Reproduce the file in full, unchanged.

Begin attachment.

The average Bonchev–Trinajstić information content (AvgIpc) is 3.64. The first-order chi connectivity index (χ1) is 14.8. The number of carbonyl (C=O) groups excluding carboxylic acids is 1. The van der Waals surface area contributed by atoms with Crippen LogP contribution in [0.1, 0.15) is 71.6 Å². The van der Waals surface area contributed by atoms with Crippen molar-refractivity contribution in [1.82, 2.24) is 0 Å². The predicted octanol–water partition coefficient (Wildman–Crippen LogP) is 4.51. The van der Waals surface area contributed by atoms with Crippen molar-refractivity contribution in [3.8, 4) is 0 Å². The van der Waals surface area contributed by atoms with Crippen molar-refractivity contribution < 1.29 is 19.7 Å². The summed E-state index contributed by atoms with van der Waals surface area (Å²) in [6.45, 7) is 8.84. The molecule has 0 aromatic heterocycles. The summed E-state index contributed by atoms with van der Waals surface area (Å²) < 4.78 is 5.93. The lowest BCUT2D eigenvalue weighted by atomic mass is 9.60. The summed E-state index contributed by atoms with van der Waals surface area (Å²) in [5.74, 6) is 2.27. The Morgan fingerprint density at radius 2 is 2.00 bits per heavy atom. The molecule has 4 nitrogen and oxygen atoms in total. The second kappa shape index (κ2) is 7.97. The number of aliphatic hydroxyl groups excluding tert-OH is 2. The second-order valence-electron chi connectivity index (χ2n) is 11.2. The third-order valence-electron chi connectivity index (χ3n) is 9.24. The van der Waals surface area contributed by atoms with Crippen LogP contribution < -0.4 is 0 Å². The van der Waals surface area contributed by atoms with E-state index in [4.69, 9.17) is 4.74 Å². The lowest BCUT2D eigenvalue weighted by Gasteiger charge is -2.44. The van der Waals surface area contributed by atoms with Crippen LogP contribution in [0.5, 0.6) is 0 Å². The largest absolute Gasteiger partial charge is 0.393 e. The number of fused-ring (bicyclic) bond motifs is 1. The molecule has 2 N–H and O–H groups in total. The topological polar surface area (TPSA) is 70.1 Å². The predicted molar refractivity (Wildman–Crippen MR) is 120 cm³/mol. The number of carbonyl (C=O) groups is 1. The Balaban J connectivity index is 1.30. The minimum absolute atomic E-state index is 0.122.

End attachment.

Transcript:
The average Bonchev–Trinajstić information content (AvgIpc) is 3.64. The first-order chi connectivity index (χ1) is 14.8. The number of carbonyl (C=O) groups excluding carboxylic acids is 1. The van der Waals surface area contributed by atoms with Crippen LogP contribution in [0.1, 0.15) is 71.6 Å². The van der Waals surface area contributed by atoms with Crippen molar-refractivity contribution in [1.82, 2.24) is 0 Å². The predicted octanol–water partition coefficient (Wildman–Crippen LogP) is 4.51. The van der Waals surface area contributed by atoms with Crippen molar-refractivity contribution in [3.8, 4) is 0 Å². The van der Waals surface area contributed by atoms with Crippen molar-refractivity contribution < 1.29 is 19.7 Å². The summed E-state index contributed by atoms with van der Waals surface area (Å²) in [6.45, 7) is 8.84. The molecule has 0 aromatic heterocycles. The summed E-state index contributed by atoms with van der Waals surface area (Å²) < 4.78 is 5.93. The lowest BCUT2D eigenvalue weighted by atomic mass is 9.60. The summed E-state index contributed by atoms with van der Waals surface area (Å²) in [5.74, 6) is 2.27. The Morgan fingerprint density at radius 2 is 2.00 bits per heavy atom. The molecule has 4 nitrogen and oxygen atoms in total. The second kappa shape index (κ2) is 7.97. The number of aliphatic hydroxyl groups excluding tert-OH is 2. The second-order valence-electron chi connectivity index (χ2n) is 11.2. The third-order valence-electron chi connectivity index (χ3n) is 9.24. The van der Waals surface area contributed by atoms with Crippen LogP contribution < -0.4 is 0 Å². The van der Waals surface area contributed by atoms with E-state index in [4.69, 9.17) is 4.74 Å². The lowest BCUT2D eigenvalue weighted by Gasteiger charge is -2.44. The van der Waals surface area contributed by atoms with Crippen LogP contribution in [0.5, 0.6) is 0 Å². The largest absolute Gasteiger partial charge is 0.393 e. The number of fused-ring (bicyclic) bond motifs is 1. The molecule has 2 N–H and O–H groups in total. The topological polar surface area (TPSA) is 70.1 Å². The predicted molar refractivity (Wildman–Crippen MR) is 120 cm³/mol. The number of carbonyl (C=O) groups is 1. The Balaban J connectivity index is 1.30. The minimum absolute atomic E-state index is 0.122.